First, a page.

Red Barrels’ Outlast has some serious talent behind it. With a team comprised of developers previously from Ubisoft, Outlast would surprise people if it was anything short of interesting. After about 20 minutes with it, I can say that it is in fact very interesting and filled with lots of potential.
As Miles Upshur, you play as a journalist that finds himself in too deep after he pursues a new story in the Mount Massive Asylum. Miles is equipped with only his wits and a handy video camera. From the start of the demo, I found myself toying with the camera to see what it could do. Don’t think that this will be a magical camera with special abilities, no, it’s a bare bones normal camera with a night vision mode. The camera acts as a unique lens to see further than normal and to see in the dark. Its purpose is both unique and important, plus a simple way to add some further fear into the gameplay.
The demo begins with Miles entering a part of the asylum by jumping on some scaffolding and climbing in through a window. The environment of the asylum that he must endure reeks of abandonment but appears to still be in use in some areas. The inhabitants of the asylum are strange creatures which seem to be human, but in some twisted form that makes them deadlier and more visually frightening. With no way to fight them, Outlast employes a strong emphasis on stealth and evasion. With stealth, the demo didn’t give me a good sense of enemy patterns: how far they could see, if sound was a factor, or if a simple crouch walk behind them could be used to avoid detection. My tactic involved running from the enemy whenever they caught me, and then retrying an approach where I would wait in a room and wait try to predict his route through the hallway that we both occupied.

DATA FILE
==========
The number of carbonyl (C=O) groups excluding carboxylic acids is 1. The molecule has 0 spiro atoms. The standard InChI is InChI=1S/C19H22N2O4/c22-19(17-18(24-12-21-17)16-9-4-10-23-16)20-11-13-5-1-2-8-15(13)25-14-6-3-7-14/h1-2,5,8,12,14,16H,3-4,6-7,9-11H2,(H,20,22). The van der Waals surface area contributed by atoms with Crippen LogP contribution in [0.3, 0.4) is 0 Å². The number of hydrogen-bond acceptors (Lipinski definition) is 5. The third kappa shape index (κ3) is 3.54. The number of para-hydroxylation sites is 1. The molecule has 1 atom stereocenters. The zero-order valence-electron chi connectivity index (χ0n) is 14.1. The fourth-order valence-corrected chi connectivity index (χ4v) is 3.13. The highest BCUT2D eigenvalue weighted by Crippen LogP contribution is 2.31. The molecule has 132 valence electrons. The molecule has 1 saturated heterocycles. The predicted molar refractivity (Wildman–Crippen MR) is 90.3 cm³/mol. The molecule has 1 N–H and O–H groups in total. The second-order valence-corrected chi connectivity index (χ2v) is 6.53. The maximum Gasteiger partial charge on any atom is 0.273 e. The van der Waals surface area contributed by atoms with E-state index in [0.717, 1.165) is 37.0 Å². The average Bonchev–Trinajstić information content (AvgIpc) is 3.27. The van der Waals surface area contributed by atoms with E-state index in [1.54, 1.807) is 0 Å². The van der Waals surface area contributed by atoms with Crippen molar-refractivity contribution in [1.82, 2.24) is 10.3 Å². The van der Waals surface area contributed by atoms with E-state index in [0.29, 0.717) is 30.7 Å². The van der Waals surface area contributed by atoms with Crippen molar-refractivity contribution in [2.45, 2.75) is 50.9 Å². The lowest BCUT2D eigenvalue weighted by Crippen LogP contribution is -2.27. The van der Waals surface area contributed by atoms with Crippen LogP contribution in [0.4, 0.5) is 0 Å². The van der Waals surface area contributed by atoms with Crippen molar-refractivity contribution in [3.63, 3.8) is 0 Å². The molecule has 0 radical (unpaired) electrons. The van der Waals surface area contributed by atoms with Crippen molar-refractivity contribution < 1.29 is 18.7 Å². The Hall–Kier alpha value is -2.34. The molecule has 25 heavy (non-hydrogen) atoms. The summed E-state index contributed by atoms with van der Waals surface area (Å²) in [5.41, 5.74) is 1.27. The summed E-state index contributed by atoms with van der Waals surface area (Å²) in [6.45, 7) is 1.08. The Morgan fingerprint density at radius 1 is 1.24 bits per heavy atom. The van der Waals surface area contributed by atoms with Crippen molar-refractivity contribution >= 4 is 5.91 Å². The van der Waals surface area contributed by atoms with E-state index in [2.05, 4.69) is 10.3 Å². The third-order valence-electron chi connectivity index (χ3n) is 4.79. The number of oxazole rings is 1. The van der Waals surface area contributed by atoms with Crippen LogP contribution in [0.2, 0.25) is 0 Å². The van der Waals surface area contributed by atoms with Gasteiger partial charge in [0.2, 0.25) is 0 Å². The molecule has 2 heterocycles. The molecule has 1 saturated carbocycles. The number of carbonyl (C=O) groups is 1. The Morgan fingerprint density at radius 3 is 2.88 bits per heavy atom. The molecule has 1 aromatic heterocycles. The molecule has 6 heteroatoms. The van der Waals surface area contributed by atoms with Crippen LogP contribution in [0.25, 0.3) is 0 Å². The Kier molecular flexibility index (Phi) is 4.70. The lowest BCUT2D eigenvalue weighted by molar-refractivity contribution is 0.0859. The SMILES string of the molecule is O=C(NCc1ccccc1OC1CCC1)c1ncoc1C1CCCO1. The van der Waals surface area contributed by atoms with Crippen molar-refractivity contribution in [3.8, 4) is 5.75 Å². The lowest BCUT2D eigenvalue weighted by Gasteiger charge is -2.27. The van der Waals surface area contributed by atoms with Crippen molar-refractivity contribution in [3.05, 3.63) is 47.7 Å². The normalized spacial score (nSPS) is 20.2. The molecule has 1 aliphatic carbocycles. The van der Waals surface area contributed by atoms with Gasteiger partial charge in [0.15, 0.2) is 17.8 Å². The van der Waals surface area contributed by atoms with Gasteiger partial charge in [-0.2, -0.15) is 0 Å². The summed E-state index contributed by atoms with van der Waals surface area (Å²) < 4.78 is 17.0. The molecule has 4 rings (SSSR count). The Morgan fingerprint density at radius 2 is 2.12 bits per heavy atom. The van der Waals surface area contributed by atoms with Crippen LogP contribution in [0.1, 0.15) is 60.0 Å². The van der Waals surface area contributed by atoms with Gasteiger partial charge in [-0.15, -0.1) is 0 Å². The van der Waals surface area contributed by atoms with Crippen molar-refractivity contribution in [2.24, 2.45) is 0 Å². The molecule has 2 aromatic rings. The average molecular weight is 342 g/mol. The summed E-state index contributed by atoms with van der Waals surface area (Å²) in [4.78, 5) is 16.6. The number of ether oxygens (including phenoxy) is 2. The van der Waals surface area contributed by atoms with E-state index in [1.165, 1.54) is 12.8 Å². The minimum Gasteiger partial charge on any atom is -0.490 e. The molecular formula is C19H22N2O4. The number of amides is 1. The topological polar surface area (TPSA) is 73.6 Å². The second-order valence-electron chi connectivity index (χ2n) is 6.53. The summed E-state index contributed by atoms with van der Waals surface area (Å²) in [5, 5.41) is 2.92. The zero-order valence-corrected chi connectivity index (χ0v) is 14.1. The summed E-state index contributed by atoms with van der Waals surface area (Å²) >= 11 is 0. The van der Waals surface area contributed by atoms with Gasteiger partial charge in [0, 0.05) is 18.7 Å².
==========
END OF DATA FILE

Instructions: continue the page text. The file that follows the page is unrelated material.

While brutal and animalistic, the enemy clearly had human smarts to him. Depending on enemy behavior varieties, this could result in a slightly reduced scare factor—avoiding an enemy that appears to be a bit too human to fear when simply stalking and not running. Getting chased by enemies leads Miles into a frantic sprint that will rely on the player’s own familiarity with the environment and tactile response. When I was chased, I ducked through some objects to create a barrier between myself and the creature. I also jumped into a vent when I got past it. Like I said before, depending on the enemy AI throughout the game, they could potentially become predictable, but the small demo that I played may not be a good indicator of such a possibility.
What really added to the ambiance and scare factor is the video camera. Such a simple tool is perfect for a first person horror game. The camera helps lighten the darker areas in the environment with its night vision mode. This allows players to see the world in a less detailed way, but without a loss of horror—an increase, in fact. The lack of color and detail along with variable camera focus, assisted dark environments in being mysterious; I found myself questioning if objects in the distance were simply furniture or something else. I loved this and am surprised I hadn’t experienced something like this in other games before. Using the camera to zoom in or out to adjust focus seems like a small feature, but the lack of focus in some parts on screen greatly increased my sense of dread—not knowing if I was already staring down a creature or not. It’s so simple, but it’s such a great horror device. It can’t be relied on at all times either. Look forward to scavenging for disposable batteries scattered across the environment. Rechargeable batteries are not scary, guys.
Outlast wasn’t really on my radar prior to PAX East. After playing it for 20 or so minutes, it definitely is now. Currently, it’s only planned for PC, a platform I sadly can not indulge with too much gaming, but I’m hoping to see Outlast perform well with that it has to offer. It has a great tool in place to be a unique horror title and I can see a lot of potential in it.